2023 Hyundai Ioniq 5 N: Everything We Know About The Hot Sci-Fi Electric Hatch Coming This Year

The story contains independent illustrations made by CarScoops’ artist Josh Byrnes based on Hyundai Ioniq 5 N prototypes spied by our photographers as well as our own intel. The renders are neither related to nor endorsed by Hyundai.

Hyundai’s Ioniq 5 is fast becoming a conversation starter in the world of electric vehicles. Its 80’s throwback styling with hints of Lancia Delta Integrale has won many an admiring glance – even amongst the most loyal of petroleum-addicted car enthusiasts.

To capitalize on the hype, the Korean automaker is doubling down on the Ioniq 5 with an N performance version. Our spies first snapped a prototype version of the hot crossover with a hatchback flair testing at the Nürburgring late last year, but how are things shaping up before its official reveal? Let’s take an illustrated stab at what to expect.

Pixel Perfect

Our artist’s impression of the production 2023 Hyundai Ioniq 5 performance electric crossover. Illustrations Josh Byrnes / Carscoops

The Ioniq 5’s Pony/Giorgetto Giugiaro-inspired styling is a fantastic basis for a high-performance variant. Hyundai’s N-division ups the ante with all the visual add-ons to match. It still features all the Ioniq’s best bits, including the neat parametric pixel LED lights, uber-crisp sheet metal and squared-off rear end.

Related: 2023 Hyundai Ioniq 6 Will Be Your Sportier Electric Sonata And This Is What It’ll Look Like

So, what’s different? Like other N-spec Hyundais, the Ioniq 5 receives a bolder frontal graphic, red-accented front splitter and side skirts, wider wheel arch moldings and a large rear spoiler. It also sits noticeably lower, with the larger wheels pumped outwards for a wider stance.

A Sportier Outlook

Building on the standard Ioniq 5’s interior pictured here, the ‘N’ model will add a bevy of sporty touches from trimmings to body-hugging seats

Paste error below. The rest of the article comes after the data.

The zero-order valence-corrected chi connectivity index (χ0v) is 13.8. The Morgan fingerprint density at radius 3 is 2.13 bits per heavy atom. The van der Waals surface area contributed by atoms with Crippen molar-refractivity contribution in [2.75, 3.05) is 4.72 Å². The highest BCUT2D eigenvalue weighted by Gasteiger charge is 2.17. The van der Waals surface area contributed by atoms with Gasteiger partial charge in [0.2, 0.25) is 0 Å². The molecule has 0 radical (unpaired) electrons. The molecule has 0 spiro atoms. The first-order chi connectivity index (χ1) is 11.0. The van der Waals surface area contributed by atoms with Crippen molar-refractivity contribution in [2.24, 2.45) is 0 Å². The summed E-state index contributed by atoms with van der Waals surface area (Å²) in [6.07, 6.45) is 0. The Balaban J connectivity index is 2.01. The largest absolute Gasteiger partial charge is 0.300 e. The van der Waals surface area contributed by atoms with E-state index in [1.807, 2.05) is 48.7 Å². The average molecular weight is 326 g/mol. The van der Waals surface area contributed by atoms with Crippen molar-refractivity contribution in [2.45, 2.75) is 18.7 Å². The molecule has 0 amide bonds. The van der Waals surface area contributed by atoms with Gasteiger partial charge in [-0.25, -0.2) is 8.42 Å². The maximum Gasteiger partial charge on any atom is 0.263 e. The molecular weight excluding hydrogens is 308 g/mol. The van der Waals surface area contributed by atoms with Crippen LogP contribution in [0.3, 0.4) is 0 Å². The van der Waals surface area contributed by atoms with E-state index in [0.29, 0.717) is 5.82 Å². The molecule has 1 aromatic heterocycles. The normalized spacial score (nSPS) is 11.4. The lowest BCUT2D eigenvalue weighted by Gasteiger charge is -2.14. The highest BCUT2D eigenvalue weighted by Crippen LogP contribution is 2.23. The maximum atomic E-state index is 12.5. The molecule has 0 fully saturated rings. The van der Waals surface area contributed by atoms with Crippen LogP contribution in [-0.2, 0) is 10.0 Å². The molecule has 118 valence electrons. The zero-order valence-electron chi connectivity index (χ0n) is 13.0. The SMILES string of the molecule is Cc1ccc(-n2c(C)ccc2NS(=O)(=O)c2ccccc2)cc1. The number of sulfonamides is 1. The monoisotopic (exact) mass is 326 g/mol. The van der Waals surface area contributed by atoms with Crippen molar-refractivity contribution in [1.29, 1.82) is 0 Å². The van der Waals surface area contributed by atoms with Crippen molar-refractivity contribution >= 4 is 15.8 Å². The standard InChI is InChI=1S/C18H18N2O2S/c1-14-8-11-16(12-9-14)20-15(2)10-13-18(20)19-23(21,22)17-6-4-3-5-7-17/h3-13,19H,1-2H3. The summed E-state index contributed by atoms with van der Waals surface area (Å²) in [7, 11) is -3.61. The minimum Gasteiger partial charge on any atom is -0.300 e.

Don’t expect a massive amount of change within the interior, with the main emphasis on bringing a sporting pretense to the Ioniq 5’s lounge-like atmosphere. It will feature sports seats, steering wheel, red-accented highlights, darker trim colors, and a plethora of ‘N’ branding.

Personal preference, but we hope the white instrument cluster bezel of the base car is ditched in favor of a nicer black finish. Other goodies will include alloy pedals, illuminated sill plates, N-branded floor mats, and Hyundai’s steering-wheel-mounted, configurable N-performance mode buttons.

Corner Carving

Weight reduction is vital in making a great handling car, and battery-electric vehicles carry a lot of weight. The Ioniq 5 N looks to get around this dilemma with stiffer, sport-tuned suspension, dynamic torque vectoring and sticky low-profile Pirelli P Zero rubber.

While the underfloor battery pack helps with a low center of gravity, stopping all that mass requires some serious, more substantial stopping power. Expect improvements in this area; for reference, the regular Ioniq 5 runs with 12.8-inch (325 mm) disks.

Performance Plus

The regular spec Ioniq 5 offers up to 320 hp (239 kW) of power in its most potent guise. The N version will up the ante with a high-performance electric powertrain shared with its sister car, the e-GMP based Kia EV6 GT.

Review: The 2022 Hyundai Ioniq 5 Is Better Than The Tesla Model 3

While figures have yet to be confirmed, the 77.4 kWh battery pack will supply power to its dual electric motors, pumping out 577 hp (430 kW) and 546 lb-ft (740 Nm) of torque. This level of oomph should be enough to rocket the Ioniq from 0-60 mph (0-96 km/h) in a blistering 3.5 seconds, making it the first and fasted electrified N-specification product ever.

Rivals & Reveal

Competition for the Ioniq 5 N includes Ford’s Mustang Mach-E GT, Kia EV6 GT, Tesla Model Y Performance, Polestar 2Genesis GV60, and Volkswagen ID.4 GTX. We anticipate an official reveal later this year, likely as an MY2023 offering (unless it’s delayed, in which case it could launch as a 2024 model), with pricing to start north of $58,000.

Would an N-performance Hyundai EV tempt you away from ICE alternatives? We’d love to hear your views in the comments below.

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